As for your home's potential as a long-term investment, there were houses damaged in the storm where the value went down 10 to 20 percent, but other than a few waterfront exceptions (or buildings that were sold off before storm damage was repaired), prices have risen back to their pre-Sandy levels.

The off-season

Finding a subletter for the winter months is relatively rare. A lot of buyers end up using their home as both a beach house and a year-round weekend house instead.

Usually, your best bet is to look for Rockaways residents who are renovating (there are a lot of people still working on their homes post-Sandy), or people who are moving to the area and need a place to stay while they look at homes to buy. It's less common, but the people who are looking in the winter are definitely the more serious buyers, and they may well want a place to stay for the season while house-hunting.

If you do end up leaving the place empty in the off-season, the neighborhood's safe, and most locals find that standard-issue winterizing and security measures suffice.

If you're looking to buy in time for the rest of the summer:

Rockaway Park two-bedroom, one-bath condo, $325,000: Located right on the beach in a new luxury condo building, this apartment at 91-16 Shorefront Parkway includes an in-unit washer and dryer, and a private outdoor balcony overlooking the ocean.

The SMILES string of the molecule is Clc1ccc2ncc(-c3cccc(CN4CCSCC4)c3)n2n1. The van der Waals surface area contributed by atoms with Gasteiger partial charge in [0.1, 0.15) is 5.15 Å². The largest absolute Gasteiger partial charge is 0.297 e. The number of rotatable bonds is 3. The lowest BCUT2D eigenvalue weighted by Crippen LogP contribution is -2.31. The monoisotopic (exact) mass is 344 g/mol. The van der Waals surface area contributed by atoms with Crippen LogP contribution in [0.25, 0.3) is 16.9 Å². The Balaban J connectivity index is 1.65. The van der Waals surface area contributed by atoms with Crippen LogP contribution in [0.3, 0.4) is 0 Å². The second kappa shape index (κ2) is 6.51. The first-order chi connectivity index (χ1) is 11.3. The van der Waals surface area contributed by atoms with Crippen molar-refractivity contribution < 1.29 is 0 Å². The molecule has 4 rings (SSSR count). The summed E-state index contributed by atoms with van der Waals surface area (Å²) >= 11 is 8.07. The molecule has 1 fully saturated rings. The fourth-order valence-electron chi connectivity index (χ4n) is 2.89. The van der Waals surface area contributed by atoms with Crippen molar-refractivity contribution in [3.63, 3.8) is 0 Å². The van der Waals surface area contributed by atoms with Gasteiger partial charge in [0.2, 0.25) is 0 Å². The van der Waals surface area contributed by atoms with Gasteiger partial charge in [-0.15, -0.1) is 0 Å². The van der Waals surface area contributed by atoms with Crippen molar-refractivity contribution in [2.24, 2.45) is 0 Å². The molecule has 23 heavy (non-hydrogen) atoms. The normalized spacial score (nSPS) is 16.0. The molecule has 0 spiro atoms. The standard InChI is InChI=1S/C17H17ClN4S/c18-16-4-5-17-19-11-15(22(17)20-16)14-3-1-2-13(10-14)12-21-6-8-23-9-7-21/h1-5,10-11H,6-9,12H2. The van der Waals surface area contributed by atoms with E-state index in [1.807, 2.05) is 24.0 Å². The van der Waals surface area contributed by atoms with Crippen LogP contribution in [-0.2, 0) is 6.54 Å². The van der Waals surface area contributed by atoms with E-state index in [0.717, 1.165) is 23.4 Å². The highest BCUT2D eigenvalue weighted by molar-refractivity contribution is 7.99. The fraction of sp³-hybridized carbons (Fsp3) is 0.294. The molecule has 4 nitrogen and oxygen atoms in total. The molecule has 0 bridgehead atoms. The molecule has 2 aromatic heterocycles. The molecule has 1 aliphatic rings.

Breezy Point two-bedroom, one-bath house, $450,000. This home at 26 Reid Avenue appears to have undergone recent renovations to feature new appliances, an open eat-in kitchen, and a backyard deck and patio.


Neponsit three-bedroom, two-bath house, $799,000. With a style that's more suburban than "beach house,' this home at 145-11 Neponsit Avenue includes a deck on the second floor, a brick patio, and family room on the ground floor, plus garage parking.


Rockaway Park three-bedroom, two-bath house, $625,000: This ranch-style home at 537 Beach 128th Street has recently seen a $14,000 price chop, and includes a private driveway, detached garage, and backyard

**This post originally ran on June 12th, 2014, and was updated with new information on July 14th, 2016.**